Global Leaders Offer Support to Gambia to Uphold Ban on Female Genital Mutilation 
Save Hands for Girls campaigns against female genital mutilation in The Gambia by working with schools, parents and organisations.

Global health and parliamentary leaders have offered to support The Gambia to maintain its  ban on female genital mutilation (FGM), expressing “profound concern” over a recent attempt to reverse the ban. 

The business committee of Gambia’s parliament is currently contemplating whether to allow the passage of a Private Members Bill which aims to reverse the landmark Women’s (Amendment) Act of 2015, which outlawed FGM.

The Bill was introduced by Almameh Gibba, an MP from the Alliance for the Patriotic Reorientation and Construction (APRC), with the support of Imam Abdoulie Fatty, a notorious proponent of FGM. The process involves the partial of total removal of external female genitalia – supposedly to “control” women’s sexuality – and is usually performed on girls under the age of 15.

But this attempt to reintroduce FGM has been condemned by the leadership of both the Partnership for Maternal, Newborn & Child Health (PMNCH), the world’s largest alliance for women’s, children’s, and adolescent’s health and well-being, which is hosted by World Health Organization (WHO), and the Inter-Parliamentary Union (IPU), the global organisation of national parliaments.

They urge the Members of the National Assembly to continue to protect the “hard-won” ban on FGM, warning in a statement issued over the weekend that repealing the ban “would not only undermine this progress but also perpetuate a cycle of discrimination and violence against women and girls”.

Despite the banning of FGM nine years ago, almost three-quarters of Gambian women are estimated to have been subjected to the practice, and almost half were cut before their 15th birthday.

There has only been one FGM-related conviction in the past nine years involving three women for cutting babies aged four to 12 months old, according to women’s rights activist Jama Jack. They received fines which were paid by Fatty via a public fundraising campaign, added Jack.

‘All possible support’

“We pledge all possible support to The Gambia in strengthening its efforts to prevent and address this harmful practice through multi-sectoral actions. This includes ensuring robust enforcement mechanisms, increasing access to quality healthcare services, and promoting gender equality and women’s empowerment initiatives,” according to the statement, which is signed by PMNCH leaders Helen Clark, Joy Phumaphi, Githinji Gitahi and Flavia Bustreo, and IPU Secretary General Martin Chungong.

“FGM is a grave violation of human rights and a harmful practice with severe health consequences, including physical, psychological, and reproductive and sexual health complications,” they add.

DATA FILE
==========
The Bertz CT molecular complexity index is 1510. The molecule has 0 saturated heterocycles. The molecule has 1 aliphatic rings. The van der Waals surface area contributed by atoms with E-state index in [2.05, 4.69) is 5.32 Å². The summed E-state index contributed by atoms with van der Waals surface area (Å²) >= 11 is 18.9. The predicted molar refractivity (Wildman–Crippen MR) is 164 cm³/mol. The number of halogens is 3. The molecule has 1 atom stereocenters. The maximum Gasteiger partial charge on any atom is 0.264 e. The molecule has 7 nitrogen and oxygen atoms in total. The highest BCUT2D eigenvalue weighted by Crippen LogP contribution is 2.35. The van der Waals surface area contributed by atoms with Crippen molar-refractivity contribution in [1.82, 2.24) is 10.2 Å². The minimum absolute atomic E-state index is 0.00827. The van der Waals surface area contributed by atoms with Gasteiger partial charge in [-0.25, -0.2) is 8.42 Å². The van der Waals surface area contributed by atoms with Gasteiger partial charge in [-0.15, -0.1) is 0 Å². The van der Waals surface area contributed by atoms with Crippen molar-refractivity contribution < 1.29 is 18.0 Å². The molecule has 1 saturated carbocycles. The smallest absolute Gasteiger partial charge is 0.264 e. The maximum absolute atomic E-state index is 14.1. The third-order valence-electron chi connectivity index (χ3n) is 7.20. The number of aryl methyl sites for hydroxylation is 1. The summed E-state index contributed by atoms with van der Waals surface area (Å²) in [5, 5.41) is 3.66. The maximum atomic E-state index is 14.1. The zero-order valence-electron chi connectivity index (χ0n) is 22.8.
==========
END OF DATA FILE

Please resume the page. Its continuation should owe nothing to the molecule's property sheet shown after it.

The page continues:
“FGM is associated with increased risks of postpartum hemorrhage, perinatal death, as well as urinary tract infections, menstrual difficulties and mental health conditions over the life course of women and girls.”

The PMNCH and the IPU emphasise the importance of upholding international human rights standards and commitments to protect women and girls from all forms of violence and discrimination.

“As a signatory to various international instruments, including the Convention on the Rights of the Child (CRC), Convention on the Elimination of All Forms of Discrimination against Women (CEDAW), the African Charter on the Rights and Welfare of the Child (ACRWC) and the Protocol to the African Charter on Human and People’s Rights on the Rights of Women in Africa (Maputo Protocol), The Gambia has a duty to uphold its obligations to its people and prioritize the health and rights of its population,” they remind the country.

Domino effect?

“Combatting FGM requires partnership at all levels. Parliamentarians can develop and uphold comprehensive legal frameworks; opinion leaders, including faith leaders, are needed to speak out firmly against the practice; community members, including health workers, can carry out powerful awareness campaigns based on lived experience, ensuring that care and support for survivors are integrated into sexual, reproductive, maternal, newborn, child and adolescent health (SRMNCAH) services.”

Meanwhile, Bustreo, who chairs PMNCH’s governance and ethics committee, said that her organisation was concerned about potential copycat moves.

“The concern lies in the potential for a domino effect if an anti-FGM law is repealed, signaling to others that similar regressive steps are acceptable,” Bustreo told Health Policy Watch.

“This isn’t merely about changing legislation; it’s about preserving the progress made in safeguarding the rights and well-being of women and girls. Repealing such laws threatens to erase years of dedicated advocacy and community engagement.” 

Around 90% of women in Somalia, Guinea and Djibouti are subjected to FGM, and a range of organisations fear that The Gambia’s reversal will encourage other countries in West Africa to follow suit.

Over 230 million girls and women alive today have undergone female genital mutilation (FGM), according to a report from the UN children’s agency, UNICEF, released earlier this month. This is a 15% increase since eight years ago.

Image Credits: Safe Hands for Girls.

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